Chapter_5 econ - Getting Started Measuring economic...

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Unformatted text preview: Getting Started Measuring economic activity is an essential first step to assess and solve economic concerns Many countries struggle with low or highly variable growth rates of output or with high unemployment rates Argentina, for example, has suffered with dramatic changes in output growth rates and with very high unemployment rates GDP Growth Rates in Argentina 1996 2004 Unemployment Rates in Argentina 1995-2002 Measuring Output Gross domestic product - GDP The market value of the final goods and services produced in a country during a given period Using market values of different goods and services allows economists to aggregate the quantities of many different goods and services Using market values allows the adding of apple output to banana output to steel output Measuring Output Market Value A convenient way to add together or aggregate many different goods. But not all valuable goods and services are bought and sold in markets For example, unpaid work of a homemaker is not sold in markets, but paid housekeeping and child care services are sold in markets Pitfalls can be created if changes lead to more or less of output sold in markets Output of government is counted although it may not go through a market Measuring Output Final good or service A good or service that is produced for its final user and not as a component of another good or service Intermediate good or service A good or service that is produced by one firm, bought by another firm, and used as a component of a final good or service Measuring Output Final goods or services Goods or services consumed by the ultimate user The end products of the production process Counted as part of GDP Intermediate goods or services Goods or services used up in the production of final goods and services They are counted indirectly since their value is already included in the final product value If the intermediate good is not currently produced then its value must be subtracted from the final product value to avoid double-counting the intermediate good Measuring Output Suppose, in 1999, steel output is $100,000 and auto companies buy $60,000 of steel, but produce no cars. In 2000, assume steel output is $0 and auto companies use $50,000 of steel to produce $300,000 of autos. How much is GDP for each year? For 1999, all of the steel is added to inventories and is a final good. GDP is $100,000....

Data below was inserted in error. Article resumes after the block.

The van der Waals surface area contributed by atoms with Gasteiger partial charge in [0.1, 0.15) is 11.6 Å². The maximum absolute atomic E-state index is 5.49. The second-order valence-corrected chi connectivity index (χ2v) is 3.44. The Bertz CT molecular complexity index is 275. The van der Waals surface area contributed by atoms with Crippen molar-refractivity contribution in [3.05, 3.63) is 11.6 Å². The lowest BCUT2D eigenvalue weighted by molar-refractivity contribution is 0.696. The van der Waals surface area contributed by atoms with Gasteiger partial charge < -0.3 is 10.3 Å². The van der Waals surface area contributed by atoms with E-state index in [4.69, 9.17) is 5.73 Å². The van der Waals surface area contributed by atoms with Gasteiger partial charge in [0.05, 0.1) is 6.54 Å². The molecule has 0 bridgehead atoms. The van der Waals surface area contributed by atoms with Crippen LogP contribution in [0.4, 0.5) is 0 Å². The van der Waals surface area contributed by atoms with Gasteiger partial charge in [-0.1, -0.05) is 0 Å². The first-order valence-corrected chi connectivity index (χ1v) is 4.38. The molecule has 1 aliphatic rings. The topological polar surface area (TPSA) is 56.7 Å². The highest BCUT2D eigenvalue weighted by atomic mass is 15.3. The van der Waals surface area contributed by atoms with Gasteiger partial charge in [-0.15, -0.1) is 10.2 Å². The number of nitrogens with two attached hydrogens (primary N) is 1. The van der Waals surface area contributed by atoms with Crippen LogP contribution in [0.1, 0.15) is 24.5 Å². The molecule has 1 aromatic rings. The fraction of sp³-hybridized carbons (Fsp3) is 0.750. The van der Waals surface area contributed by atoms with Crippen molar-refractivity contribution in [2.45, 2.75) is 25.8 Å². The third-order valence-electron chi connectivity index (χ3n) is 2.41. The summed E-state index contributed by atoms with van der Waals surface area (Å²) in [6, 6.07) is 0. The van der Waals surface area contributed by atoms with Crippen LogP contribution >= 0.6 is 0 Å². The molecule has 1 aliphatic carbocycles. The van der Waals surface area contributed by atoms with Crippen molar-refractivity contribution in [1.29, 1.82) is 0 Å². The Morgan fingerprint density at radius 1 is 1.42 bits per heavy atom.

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This note was uploaded on 04/07/2008 for the course ECON 201 taught by Professor C.liedholm during the Fall '07 term at Michigan State University.

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Chapter_5 econ - Getting Started Measuring economic...

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